I lived in New Orleans when I was writing my first major book, evacuating, like hundreds of thousands of others, when Hurricane Katrina hit. I'll be celebrating Mardi Gras tomorrow, too, just as I have every year since I left. But the biggest impact from New Orleans was on my business, particularly with the city concept of "lagniappe."

The locally-known word "lagniappe" is pronounced like lan-yap. You'll see it on the restaurant menus, you'll experience it unofficially from hospitality, and so on. The simple concept can change your business.

Giving the unexpected

A Creole term, lagniappe means an unexpected bonus or gift. Have you ever gotten fast food and found an extra chicken nugget in your meal or a surprise onion ring in your fries? Lagniappe is like that, but the server didn't make a mistake.

The people serving you are giving you more on purpose.

When I lived there, it meant finding an extra praline in the dozen from my favorite candy shop or getting an additional small overflow cup when a restaurant made me a daiquiri. It meant a surprise.

The power of overdelivering

Here's the real secret to lagniappe: It doesn't cost much. Throwing in a little extra is often nothing, especially compared to your potential return on investment.

I have infused lagniappe into my own business. I'll send or give a copy of my newest book to active coaching clients for free, or pass along a free mini-coaching session to those who have gone the extra mile to support me along the way, and so on. I now actively seek ways to give people I serve something more.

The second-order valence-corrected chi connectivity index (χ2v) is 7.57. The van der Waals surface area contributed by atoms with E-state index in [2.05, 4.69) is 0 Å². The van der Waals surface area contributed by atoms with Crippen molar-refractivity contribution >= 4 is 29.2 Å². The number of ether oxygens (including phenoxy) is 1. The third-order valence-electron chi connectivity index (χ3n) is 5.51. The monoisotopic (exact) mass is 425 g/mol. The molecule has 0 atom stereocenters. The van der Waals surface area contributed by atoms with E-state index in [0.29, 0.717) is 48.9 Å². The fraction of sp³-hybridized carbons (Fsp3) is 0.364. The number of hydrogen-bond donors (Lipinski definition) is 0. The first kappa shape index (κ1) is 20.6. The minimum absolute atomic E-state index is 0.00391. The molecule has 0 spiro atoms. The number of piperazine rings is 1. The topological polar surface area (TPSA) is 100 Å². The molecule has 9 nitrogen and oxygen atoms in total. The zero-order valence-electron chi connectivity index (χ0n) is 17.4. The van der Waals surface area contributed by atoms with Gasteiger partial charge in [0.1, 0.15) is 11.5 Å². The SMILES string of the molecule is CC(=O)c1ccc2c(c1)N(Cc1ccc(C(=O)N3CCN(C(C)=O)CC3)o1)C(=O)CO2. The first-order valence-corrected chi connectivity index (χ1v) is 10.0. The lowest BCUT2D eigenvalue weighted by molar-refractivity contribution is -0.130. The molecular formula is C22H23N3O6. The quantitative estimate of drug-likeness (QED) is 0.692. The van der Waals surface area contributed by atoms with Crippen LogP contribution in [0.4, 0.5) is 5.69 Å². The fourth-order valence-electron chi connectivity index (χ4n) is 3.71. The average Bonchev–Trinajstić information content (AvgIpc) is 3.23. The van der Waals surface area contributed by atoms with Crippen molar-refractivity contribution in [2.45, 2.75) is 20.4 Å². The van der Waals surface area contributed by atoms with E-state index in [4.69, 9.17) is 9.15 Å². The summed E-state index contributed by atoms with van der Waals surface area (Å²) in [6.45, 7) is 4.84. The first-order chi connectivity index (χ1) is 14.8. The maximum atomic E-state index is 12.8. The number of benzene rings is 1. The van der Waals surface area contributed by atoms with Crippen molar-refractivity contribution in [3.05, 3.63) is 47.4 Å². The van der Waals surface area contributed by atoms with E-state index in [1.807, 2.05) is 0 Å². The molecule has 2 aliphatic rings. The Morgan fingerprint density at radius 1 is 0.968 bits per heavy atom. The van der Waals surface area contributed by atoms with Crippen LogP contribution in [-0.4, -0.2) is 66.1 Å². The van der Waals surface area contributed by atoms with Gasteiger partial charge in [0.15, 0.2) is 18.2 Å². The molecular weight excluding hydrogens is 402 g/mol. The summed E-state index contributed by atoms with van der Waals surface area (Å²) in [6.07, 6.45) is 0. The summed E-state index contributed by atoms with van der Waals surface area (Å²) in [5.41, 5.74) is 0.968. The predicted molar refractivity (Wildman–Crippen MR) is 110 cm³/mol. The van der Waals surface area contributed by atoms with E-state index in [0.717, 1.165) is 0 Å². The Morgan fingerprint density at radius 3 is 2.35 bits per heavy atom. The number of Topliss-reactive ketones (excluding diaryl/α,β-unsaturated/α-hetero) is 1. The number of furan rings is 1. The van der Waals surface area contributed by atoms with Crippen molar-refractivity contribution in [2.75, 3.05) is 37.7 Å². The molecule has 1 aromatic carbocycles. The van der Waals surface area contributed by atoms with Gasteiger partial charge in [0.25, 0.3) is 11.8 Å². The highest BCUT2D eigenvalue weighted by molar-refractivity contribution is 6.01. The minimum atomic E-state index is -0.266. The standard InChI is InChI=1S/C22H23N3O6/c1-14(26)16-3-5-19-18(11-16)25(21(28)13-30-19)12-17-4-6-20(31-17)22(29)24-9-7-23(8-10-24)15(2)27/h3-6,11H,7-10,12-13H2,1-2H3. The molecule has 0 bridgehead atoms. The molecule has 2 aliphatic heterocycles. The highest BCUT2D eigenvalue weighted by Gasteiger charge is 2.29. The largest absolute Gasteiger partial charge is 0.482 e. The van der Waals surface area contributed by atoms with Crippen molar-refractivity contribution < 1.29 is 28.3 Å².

A client invests hundreds to thousands of dollars for my services. My average book costs $20. And yet, this simple gesture builds the relationship with my clients and helps them understand that I am happy to give beyond the transactional level. They, in turn, may be more likely to continue to work with me in the future.

It is my extra praline that could have a profound impact.

Why you should always give more

Taking the opposite approach can actually turn customers away. A mentor of mine recently made a several-thousand-dollar purchase--and then, when they realized a couple additional screws were needed, the company founder immediately gave them an invoice for a dollar and some change. They won't be purchasing from that company again.

The question is this: Do you want to account for every short-term penny or do you want to invest in the satisfaction of your customers?

This is why New Orleans is one of the most hospitable cities in America. It's worth following its lead in your business.